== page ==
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Lisa Gilbert Headshot

In The Public Interest: Fast track the Citizens United Bill

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Not so long ago, "Citizens United vs. the Federal Elections Commission" was just a pending obscure decision facing the Supreme Court.

But on January 21, with a cataclysmic ruling, what was once only on the minds of a few fretting campaign finance reformers made its way to America's front pages.

Polls from the left, right and center show that few approve of the justices' ruling. In fact, a shocking poll this week clocked eight out of ten Americans outright disagreeing.

If almost everyone agrees the decision is a problem, now its time to find a solution, and fast.

The 2010 election season is around the corner and the catastrophic Supreme Court decision means that floods of corporate treasury money can now be spent directly advocating for or against candidates.

Blunting the worst impacts of Citizens United in time to impact the 2010 races is essential for protecting American democracy. Even if the money spent is not as astronomical as projected, it will only take one or two races where industry giants like Exxon Mobil or Goldman Sachs bring their dollars to bear and successfully influence the outcome to forever change the ease with which politicians vote their conscience. Every officeholder in the land will be keenly aware that their race could be the next to have corporate might thrown against it.

Senator Charles Schumer of New York and Representative Chris Van Hollen of Maryland are in the midst of preparing legislation (PDF) that would do just that.

Among other things, the proposed law would:
  • Ban campaign expenditures by recipients of federal bailout money until the money is repaid, as well as by government contractors,
  • Ban expenditures by foreign-controlled corporations,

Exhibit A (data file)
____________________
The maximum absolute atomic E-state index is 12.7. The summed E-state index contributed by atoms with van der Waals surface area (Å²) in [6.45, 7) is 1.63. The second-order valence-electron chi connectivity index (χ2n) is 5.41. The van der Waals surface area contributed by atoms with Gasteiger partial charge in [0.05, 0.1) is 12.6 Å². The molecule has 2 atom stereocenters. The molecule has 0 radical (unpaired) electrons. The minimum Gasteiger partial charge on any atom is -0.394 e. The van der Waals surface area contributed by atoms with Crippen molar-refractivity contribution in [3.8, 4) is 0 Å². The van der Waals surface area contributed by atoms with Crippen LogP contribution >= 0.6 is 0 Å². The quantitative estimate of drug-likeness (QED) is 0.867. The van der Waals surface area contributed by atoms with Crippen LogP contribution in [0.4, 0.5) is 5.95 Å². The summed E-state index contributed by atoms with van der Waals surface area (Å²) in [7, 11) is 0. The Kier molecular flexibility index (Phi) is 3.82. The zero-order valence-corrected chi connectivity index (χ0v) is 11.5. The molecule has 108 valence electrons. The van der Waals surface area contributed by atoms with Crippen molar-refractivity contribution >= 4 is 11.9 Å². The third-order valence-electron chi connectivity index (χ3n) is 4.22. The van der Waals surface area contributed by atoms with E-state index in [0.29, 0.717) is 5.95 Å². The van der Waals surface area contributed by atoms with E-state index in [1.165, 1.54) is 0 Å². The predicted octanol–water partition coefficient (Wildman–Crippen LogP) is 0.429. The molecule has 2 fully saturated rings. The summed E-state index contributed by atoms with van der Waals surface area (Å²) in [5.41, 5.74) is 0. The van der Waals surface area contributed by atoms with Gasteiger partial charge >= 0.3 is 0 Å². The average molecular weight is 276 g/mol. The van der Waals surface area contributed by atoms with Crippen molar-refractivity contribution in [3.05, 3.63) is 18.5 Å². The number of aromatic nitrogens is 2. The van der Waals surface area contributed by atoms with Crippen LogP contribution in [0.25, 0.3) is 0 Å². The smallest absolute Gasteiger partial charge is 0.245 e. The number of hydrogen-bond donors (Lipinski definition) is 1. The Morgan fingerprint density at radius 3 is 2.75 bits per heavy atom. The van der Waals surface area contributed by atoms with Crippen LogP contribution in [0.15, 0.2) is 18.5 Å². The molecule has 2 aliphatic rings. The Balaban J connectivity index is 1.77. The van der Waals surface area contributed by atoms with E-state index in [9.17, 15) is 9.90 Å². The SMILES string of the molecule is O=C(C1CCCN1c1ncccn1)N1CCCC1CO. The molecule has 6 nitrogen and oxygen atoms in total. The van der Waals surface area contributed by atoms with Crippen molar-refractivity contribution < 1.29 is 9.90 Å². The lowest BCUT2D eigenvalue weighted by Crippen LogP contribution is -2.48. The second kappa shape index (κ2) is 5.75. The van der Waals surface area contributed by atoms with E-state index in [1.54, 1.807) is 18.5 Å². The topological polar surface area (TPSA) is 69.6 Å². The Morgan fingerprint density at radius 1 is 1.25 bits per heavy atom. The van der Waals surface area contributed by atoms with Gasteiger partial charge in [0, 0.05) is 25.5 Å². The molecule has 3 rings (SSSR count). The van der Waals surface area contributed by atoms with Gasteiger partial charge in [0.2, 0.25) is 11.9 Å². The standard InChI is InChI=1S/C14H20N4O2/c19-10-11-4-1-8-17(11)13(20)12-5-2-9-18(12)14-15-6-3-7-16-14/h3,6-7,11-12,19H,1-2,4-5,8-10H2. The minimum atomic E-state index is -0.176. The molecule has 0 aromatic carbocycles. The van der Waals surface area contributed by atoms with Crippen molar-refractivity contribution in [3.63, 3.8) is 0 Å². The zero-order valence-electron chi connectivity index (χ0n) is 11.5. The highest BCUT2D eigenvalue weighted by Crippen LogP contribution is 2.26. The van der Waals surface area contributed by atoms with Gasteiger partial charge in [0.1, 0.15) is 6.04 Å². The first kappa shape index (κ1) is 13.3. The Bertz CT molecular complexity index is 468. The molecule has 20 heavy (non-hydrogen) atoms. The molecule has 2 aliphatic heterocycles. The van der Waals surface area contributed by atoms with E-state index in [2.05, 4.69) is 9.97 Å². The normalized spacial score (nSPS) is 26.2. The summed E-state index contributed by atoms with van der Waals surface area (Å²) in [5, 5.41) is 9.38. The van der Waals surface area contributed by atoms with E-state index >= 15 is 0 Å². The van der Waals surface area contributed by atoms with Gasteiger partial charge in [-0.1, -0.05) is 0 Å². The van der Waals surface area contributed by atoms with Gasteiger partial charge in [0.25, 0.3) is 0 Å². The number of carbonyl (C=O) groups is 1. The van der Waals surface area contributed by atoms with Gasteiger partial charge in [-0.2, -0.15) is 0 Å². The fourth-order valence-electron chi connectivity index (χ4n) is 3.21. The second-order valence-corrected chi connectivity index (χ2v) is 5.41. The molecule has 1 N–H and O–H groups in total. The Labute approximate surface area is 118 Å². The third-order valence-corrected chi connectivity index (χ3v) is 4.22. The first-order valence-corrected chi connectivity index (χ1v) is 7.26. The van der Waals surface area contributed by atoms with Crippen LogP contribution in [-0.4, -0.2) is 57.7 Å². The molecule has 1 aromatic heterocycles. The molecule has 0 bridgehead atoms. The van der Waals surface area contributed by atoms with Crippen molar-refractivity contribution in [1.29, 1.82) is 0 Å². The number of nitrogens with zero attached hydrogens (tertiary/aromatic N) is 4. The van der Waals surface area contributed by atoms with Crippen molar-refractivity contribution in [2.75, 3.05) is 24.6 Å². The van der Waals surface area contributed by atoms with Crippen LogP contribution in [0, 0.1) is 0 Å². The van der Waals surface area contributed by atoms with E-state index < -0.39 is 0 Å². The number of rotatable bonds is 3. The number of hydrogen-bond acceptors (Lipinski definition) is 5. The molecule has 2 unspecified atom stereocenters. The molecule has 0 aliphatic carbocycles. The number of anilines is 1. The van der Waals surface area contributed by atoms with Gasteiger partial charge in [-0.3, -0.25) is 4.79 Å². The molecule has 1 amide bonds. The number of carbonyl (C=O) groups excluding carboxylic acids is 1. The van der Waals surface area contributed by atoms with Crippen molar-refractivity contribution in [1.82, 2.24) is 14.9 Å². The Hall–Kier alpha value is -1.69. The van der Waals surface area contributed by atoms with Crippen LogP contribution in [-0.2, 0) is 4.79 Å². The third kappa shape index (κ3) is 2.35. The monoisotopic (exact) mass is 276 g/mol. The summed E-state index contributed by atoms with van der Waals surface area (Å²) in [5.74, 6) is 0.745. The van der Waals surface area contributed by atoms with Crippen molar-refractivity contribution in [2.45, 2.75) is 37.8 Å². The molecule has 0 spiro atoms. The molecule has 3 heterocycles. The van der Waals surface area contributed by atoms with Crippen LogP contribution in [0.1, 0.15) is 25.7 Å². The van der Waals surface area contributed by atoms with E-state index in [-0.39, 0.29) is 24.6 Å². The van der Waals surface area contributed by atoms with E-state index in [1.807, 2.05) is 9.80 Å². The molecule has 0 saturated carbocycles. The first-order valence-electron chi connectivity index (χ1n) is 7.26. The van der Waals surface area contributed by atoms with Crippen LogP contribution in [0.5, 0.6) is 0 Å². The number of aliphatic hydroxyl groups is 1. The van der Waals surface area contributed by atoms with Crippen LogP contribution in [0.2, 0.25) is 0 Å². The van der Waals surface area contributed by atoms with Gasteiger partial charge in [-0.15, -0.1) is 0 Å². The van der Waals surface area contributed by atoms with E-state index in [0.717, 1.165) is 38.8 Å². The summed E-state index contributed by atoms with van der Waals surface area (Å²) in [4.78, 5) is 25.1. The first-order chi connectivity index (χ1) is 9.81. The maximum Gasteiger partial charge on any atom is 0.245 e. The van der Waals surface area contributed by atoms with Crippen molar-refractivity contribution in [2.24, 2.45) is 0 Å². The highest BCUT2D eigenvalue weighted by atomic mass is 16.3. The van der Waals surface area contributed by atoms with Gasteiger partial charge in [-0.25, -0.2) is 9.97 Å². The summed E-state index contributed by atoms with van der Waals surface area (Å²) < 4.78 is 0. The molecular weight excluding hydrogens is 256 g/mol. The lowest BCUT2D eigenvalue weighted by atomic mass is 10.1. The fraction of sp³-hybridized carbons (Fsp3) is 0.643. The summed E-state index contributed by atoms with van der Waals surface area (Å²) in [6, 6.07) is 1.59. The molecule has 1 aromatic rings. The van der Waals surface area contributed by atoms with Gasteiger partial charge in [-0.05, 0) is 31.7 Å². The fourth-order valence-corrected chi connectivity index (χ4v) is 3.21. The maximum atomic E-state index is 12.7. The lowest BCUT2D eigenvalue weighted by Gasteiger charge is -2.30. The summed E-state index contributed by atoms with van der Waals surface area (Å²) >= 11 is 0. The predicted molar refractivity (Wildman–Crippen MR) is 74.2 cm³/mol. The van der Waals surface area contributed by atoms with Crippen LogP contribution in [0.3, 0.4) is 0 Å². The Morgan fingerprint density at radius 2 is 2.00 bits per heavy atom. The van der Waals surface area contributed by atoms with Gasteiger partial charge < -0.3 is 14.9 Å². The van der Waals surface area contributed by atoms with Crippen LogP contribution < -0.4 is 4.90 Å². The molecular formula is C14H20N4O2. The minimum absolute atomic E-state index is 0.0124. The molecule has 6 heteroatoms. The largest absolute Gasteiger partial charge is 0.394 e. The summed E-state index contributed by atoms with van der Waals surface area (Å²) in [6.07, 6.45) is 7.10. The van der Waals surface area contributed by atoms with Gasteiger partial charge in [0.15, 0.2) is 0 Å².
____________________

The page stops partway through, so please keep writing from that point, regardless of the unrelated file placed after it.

• Require corporations to disclose the sources and amounts of money that they use within 24 hours on their web sites and as well as notify their shareholders on a quarterly basis, and,
  • Require that CEOs appear in broadcast ads paid for by their corporations, avowing that they endorse the advertisements, the same way candidates are required to endorse their own ads.

Imagine seeing a vicious attack ad and then the face of a CEO at the end, saying: "I am the CEO of Exxon Mobil, and my company paid for this ad." This could act as a deterrent for some companies and Boards of Directors from participating in the most egregious kinds of advertising; it could even stop them from getting involved in attack ads altogether.

A final important element which should also be a part of the Citizens United solution but is not yet, is a requirement that shareholders approve of political campaign expenditures by the corporation.

When corporations spend the money of their shareholders on campaigns, they should be promoting their shareholders' interests not merely expressing their own political views.

Although Democrats have begun this process of correcting the court's misstep, this bill clearly should receive bipartisan support.

The prospect of foreigners helping to elect our next Congress should be troubling to all ideological camps, and the transparency and disclosure provisions should strike a chord with anyone who cares about accountable and transparent government.

The Schumer-Van Hollen bill is expected to be introduced within a few weeks. Congress must fast track it so that it can forestall the worst impacts of this decision in time for this year's elections.

The bill will help keep special interest money in check to make space for real reforms that are in the public interest: for instance, the establishment of a system of small donor-focused public financing like the Fair Elections Now Act.

By blocking the Citizens United money flood by passing a strong solution and then backing Fair Elections, we can truly give candidates a means to opt out of our corporate money-laden system.